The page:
When 16:9 video is displayed on an SD 4:3 monitor, you’ll see bars at the top and bottom
of the picture because a 16:9 image cannot entirely fill a 4:3 screen. This presentation
mode is called letterboxing and is often used synonymously with the term widescreen.
Widescreen video requires letterboxing only when displayed on a 4:3 display.
Letterboxing should be used only for displaying images—not recording them. For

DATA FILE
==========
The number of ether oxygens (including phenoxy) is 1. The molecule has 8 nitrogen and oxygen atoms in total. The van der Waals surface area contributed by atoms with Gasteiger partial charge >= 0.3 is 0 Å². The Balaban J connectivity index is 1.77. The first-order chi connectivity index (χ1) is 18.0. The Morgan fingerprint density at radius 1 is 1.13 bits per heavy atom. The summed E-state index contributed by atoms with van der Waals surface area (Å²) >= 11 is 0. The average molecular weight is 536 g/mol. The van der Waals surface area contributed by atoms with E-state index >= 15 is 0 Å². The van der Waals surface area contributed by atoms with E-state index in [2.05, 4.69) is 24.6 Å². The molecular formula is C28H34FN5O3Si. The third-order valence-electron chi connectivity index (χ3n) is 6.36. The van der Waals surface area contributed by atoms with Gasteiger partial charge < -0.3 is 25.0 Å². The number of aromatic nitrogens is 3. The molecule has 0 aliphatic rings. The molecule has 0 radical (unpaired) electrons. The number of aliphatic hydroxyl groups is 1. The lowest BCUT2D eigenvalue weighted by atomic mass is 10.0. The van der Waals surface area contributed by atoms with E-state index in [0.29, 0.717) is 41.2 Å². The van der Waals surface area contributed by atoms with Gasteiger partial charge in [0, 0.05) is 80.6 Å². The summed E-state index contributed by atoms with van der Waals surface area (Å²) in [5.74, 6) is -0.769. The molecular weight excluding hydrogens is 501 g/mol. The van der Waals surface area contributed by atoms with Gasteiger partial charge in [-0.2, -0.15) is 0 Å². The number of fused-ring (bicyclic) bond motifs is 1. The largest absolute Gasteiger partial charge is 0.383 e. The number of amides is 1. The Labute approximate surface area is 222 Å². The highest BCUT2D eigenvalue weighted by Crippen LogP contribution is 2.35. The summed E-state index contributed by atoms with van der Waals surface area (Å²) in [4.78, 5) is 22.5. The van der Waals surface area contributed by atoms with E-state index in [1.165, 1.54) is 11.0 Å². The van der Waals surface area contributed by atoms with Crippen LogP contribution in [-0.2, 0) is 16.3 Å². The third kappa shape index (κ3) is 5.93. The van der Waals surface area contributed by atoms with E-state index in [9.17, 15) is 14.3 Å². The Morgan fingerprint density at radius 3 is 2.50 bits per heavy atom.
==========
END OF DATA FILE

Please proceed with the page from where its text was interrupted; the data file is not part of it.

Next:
example, you could easily mask the top and bottom of a 4:3 camera during recording
to create letterboxed 16:9 footage, but many video lines would be wasted this way,
reducing video resolution. Similarly, after you capture 16:9 anamorphic video, you
should keep it in anamorphic mode as long as possible and avoid letterboxing the
footage unless you have to. Even during export and output, there are many devices
that can properly display 16:9 anamorphic footage. For example, most DVD players
can stretch your footage when connected to a 16:9 display or letterbox footage when
connected to a 4:3 display.
16:9 video letterboxed
in a 4:3 display.